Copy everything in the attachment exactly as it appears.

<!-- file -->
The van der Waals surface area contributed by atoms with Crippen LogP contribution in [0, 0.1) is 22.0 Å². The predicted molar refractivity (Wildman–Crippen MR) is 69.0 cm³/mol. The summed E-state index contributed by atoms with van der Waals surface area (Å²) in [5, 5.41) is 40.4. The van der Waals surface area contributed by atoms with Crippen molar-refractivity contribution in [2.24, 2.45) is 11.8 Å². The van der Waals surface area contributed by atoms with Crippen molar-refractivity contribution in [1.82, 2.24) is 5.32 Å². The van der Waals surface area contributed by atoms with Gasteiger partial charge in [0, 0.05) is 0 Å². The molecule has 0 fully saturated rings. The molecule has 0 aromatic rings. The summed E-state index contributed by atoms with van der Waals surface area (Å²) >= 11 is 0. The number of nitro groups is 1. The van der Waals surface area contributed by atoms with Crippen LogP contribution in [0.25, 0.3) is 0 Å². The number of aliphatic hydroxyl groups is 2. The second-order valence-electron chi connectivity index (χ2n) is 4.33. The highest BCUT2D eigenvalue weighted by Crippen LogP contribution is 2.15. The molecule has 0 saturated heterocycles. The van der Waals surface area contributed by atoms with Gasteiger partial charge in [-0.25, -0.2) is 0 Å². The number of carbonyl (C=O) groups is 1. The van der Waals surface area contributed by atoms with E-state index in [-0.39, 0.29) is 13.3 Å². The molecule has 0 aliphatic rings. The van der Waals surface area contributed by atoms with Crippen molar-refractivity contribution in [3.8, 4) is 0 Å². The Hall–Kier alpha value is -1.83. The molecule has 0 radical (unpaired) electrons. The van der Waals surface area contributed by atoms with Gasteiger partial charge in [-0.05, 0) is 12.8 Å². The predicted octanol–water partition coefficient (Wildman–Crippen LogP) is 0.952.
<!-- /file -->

The van der Waals surface area contributed by atoms with Crippen LogP contribution in [0, 0.1) is 22.0 Å². The predicted molar refractivity (Wildman–Crippen MR) is 69.0 cm³/mol. The summed E-state index contributed by atoms with van der Waals surface area (Å²) in [5, 5.41) is 40.4. The van der Waals surface area contributed by atoms with Crippen molar-refractivity contribution in [2.24, 2.45) is 11.8 Å². The van der Waals surface area contributed by atoms with Crippen molar-refractivity contribution in [1.82, 2.24) is 5.32 Å². The van der Waals surface area contributed by atoms with Gasteiger partial charge in [0, 0.05) is 0 Å². The molecule has 0 fully saturated rings. The molecule has 0 aromatic rings. The summed E-state index contributed by atoms with van der Waals surface area (Å²) >= 11 is 0. The number of nitro groups is 1. The van der Waals surface area contributed by atoms with Crippen LogP contribution in [0.25, 0.3) is 0 Å². The number of aliphatic hydroxyl groups is 2. The second-order valence-electron chi connectivity index (χ2n) is 4.33. The highest BCUT2D eigenvalue weighted by Crippen LogP contribution is 2.15. The molecule has 0 saturated heterocycles. The van der Waals surface area contributed by atoms with Gasteiger partial charge in [-0.25, -0.2) is 0 Å². The number of carbonyl (C=O) groups is 1. The van der Waals surface area contributed by atoms with E-state index in [-0.39, 0.29) is 13.3 Å². The molecule has 0 aliphatic rings. The van der Waals surface area contributed by atoms with Crippen molar-refractivity contribution in [3.8, 4) is 0 Å². The Hall–Kier alpha value is -1.83. The molecule has 0 radical (unpaired) electrons. The van der Waals surface area contributed by atoms with Gasteiger partial charge in [-0.05, 0) is 12.8 Å². The predicted octanol–water partition coefficient (Wildman–Crippen LogP) is 0.952.